The 605-foot Space Needle is the most iconic structure in Seattle. Built in 1962, and reportedly purchased by investors for $75,000, the landmark has an observation deck and revolving restaurant at 500 feet, where hundreds of daily visitors hunker down for 360-degree views of Seattle. Now, 56 years later, the Space Needle is unveiling a massive renovation, with many of the new spaces now open to visitors..
For upgrades and maintenance, $100 million dollars was spent refurbishing The Space Needle over the past year. Locals are calling the renovation the "spacelift."
The most talked about enhancements are the views — more of them, to be exact.
In the observation deck, hip-height half walls were replaced by 11-feet-tall glass panels, and glass benches have been added.
Guests can also now "float" over Seattle 520 feet up via new Skyrisers by leaning into the tilting glass walls on the open-air deck for an angled vantage point.
The two-level observation deck will be connected by a grand spiral staircase, Oculus, with a fan-shaped glass panel so viewers can see through, slated to be completed in the next few months.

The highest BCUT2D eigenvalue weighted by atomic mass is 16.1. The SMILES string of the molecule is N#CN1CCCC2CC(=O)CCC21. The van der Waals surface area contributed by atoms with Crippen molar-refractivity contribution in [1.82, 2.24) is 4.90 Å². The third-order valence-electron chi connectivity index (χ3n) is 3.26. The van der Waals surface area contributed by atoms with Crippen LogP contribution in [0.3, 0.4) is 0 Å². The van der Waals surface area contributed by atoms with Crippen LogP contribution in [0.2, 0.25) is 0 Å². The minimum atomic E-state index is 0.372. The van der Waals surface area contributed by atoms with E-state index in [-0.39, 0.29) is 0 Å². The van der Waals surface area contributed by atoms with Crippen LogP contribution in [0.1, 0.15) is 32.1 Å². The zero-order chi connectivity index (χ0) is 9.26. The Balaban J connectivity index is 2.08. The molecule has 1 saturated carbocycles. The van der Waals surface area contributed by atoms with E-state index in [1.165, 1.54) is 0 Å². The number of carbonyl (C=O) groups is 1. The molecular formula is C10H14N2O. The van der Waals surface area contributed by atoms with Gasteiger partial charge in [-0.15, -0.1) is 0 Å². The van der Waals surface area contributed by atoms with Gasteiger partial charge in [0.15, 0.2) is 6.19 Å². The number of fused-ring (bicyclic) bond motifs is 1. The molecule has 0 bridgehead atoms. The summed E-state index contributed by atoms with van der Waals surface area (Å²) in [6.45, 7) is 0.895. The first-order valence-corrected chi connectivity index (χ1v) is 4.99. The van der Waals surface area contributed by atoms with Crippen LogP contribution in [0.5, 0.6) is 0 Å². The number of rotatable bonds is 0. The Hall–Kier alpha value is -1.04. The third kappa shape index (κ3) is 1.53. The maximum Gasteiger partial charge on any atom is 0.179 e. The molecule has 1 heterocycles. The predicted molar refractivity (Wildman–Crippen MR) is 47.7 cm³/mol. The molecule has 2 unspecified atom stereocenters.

The revolving SkyCity restaurant will also be completely different. Scheduled to reopen later this year, the entire restaurant will have glass panels, glass tables and a glass floor. Diners will be able to see all the way to the ground for a sky-high meal.
According to the Space Needle website, 11-year-old Bill Gates won a dinner at the restaurant in 1966, offered by his pastor. Gates had to memorize three chapters of the Gospel of Matthew, and he reportedly recited the sermon flawlessly.
From the Space Needle, you can see the nearby mountain ranges, downtown Seattle, Mt. Rainier and Elliott Bay.
Opening in phases this summer are additional eateries, The Loupe (a revolving glass floor featuring never-before-seen views of the structure and city) and Oculus, the grand staircase.
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